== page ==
Why is FamilySearch Making Changes To Your Family Tree?
Have you used the totally free online genealogy website FamilySearch and noticed that they are the person changing your family tree?
There is a lot of confusion on why you may see "FamilySearch" as the person who added details about your relatives on the family tree. Let's clear things up a bit.
Where To View Changes to Your Family Tree
On the person page of your ancestor, if you look in the right-hand column (on a desktop), you'll notice a changelog.
You'll see something like Source Attached, Relationship Added, Relationship Deleted, or Merge. You'll then notice the date and a 'by [User Name]'.
Sometimes, when you look at this snapshot on this page, or after you click "Show All", you'll see that the user making the change has the name "FamilySearch."
Are These Changes Legitimate?
If you see that FamilySearch has changed your ancestor's person page, take a look at the date the alterations happen. Notice that many additions and subtractions occurred in 2012.
You might be thinking to yourself, "Why is FamilySearch in the business of changing a profile?"
To understand why the website altered your ancestor and determine those modifications' accuracy, you have to learn a little history of the current site.
Brief History of the FamilySearch Family Tree
In 2012, FamilySearch launched a new collaborative tree platform where researchers could work together to build a family tree with a single profile for everyone who ever lived on the earth. But they had to initially seed that tree with some different databases.
One initial database included the International Genealogical Index or IGI.
If you've been around genealogy for more than 10 or 15 years, you've heard of the IGI collection. To learn more about the IGI collection, read my post What is an IGI source on FamilySearch?.
Other initial input to the 2012 launch of the current version of the online family tree included Membership records from The Church of Jesus Christ of Latter-Day Saints, temple files for The Church of Jesus Christ of Latter-Day Saints, and the new.familysearch.org database that proceeded what we're now viewing.
Since this free online tree building platform is a collaborative environment, FamilySearch had to identify someone as the initial reason the person(s) is in the tree. Thus, when FamilySearch dumped the IGI database into the family tree, they identified themselves as the user.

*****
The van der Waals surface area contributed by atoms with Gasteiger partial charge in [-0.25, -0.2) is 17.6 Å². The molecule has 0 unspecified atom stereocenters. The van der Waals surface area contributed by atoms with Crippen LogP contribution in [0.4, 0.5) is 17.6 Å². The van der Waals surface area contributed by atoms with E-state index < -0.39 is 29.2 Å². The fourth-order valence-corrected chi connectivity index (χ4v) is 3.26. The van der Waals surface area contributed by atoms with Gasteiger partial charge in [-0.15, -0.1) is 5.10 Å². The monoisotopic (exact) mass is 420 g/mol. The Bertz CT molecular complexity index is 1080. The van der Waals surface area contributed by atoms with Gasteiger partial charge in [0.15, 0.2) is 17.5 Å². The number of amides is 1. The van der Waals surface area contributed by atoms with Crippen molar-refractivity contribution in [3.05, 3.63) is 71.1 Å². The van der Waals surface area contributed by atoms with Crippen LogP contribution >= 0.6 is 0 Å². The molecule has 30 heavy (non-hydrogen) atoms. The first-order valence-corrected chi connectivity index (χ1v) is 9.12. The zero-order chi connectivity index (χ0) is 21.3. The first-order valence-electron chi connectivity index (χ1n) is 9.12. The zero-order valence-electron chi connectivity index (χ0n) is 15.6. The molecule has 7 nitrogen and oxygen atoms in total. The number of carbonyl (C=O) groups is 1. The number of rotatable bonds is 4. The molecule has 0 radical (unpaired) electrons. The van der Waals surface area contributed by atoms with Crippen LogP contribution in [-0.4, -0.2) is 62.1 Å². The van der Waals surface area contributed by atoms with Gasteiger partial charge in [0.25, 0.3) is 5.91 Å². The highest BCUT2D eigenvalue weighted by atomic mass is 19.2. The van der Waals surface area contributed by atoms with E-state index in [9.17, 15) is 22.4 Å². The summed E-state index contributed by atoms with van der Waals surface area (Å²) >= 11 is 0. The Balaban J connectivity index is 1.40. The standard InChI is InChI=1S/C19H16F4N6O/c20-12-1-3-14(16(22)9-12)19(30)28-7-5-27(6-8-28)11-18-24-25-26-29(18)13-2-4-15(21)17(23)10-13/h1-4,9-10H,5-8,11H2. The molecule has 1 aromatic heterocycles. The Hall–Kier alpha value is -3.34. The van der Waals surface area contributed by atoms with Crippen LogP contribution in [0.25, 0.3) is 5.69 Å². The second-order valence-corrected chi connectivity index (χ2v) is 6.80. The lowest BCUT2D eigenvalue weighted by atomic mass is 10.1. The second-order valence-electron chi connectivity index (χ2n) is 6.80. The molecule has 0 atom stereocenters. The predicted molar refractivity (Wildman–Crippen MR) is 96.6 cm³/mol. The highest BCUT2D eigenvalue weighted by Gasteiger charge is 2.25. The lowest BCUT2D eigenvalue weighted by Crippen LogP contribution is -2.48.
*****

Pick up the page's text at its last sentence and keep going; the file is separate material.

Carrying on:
You'll also find sources attached to the family tree to the IGI collection, and the user's name is FamilySearch.
So, when you see an entry on the family tree to FamilySearch and the date added took place in 2012, you'll know that FamilySearch:
added the information based on one of their initial databases.
is not researching and changing your tree.
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Who is Changing My Ancestor?
Some of my colleagues, who don't use this website as often as they should, have suggested that FamilySearch is changing their ancestors. This is false information and shows a lack of familiarity with the platform.
As a user since the early days of the free genealogy site and someone who studies the platform, I can say that rarely does FamilySearch alter your relative's profile. Further, no algorithm makes automatic changes either.
In short, FamilySearch may have started branches for your family history research. Then, Users edit your family tree.
In rare instances, FamilySearch tweaks your tree. Still, most often, that's because someone contacted the helpline to resolve a complicated tangle.
The reason FamilySearch, as a company, stays out of changing your family tree has more to do with their genealogy research vision. Each change should record who did the change so that other researchers of the same ancestor can contact each other.
A Positive Change to Your Family Tree
While FamilySearch does not change much of the content in your family tree, one recent change to the sources on your ancestors' profile is remarkable.
If your ancestor was created from the IGI files or you've attached these indexes as sources to your ancestors, FamilySearch has made accessing the various records behind some of the entries easier to find.
For such evidence, FamilySearch marks the source as "This extracted IGI record was used to create this person." You'll notice a link to the original record behind the source.
You may still have to browse the digitized image to find the actual entry.
What to Do With the FamilySearch Changes?
Now that you know why FamilySearch appears as a creator of a profile or someone adding facts to a person, what should you do?
First, be grateful. This free platform combines research provided to the Family History Library since 1894 when the LDS Church began compiling family trees and preserving genealogical records.
Then keep researching. The branches and ancestor profiles often lack significant documentation that the genealogy proof standard would require. As such, your job is to figure out what records are missing and add them to your relative's leaf on the one world family tree.
Your name will be added to the change history
If you appreciated this article, please share it with other users. Click the share buttons below. To continue learning how to research a person in your family tree, read the following: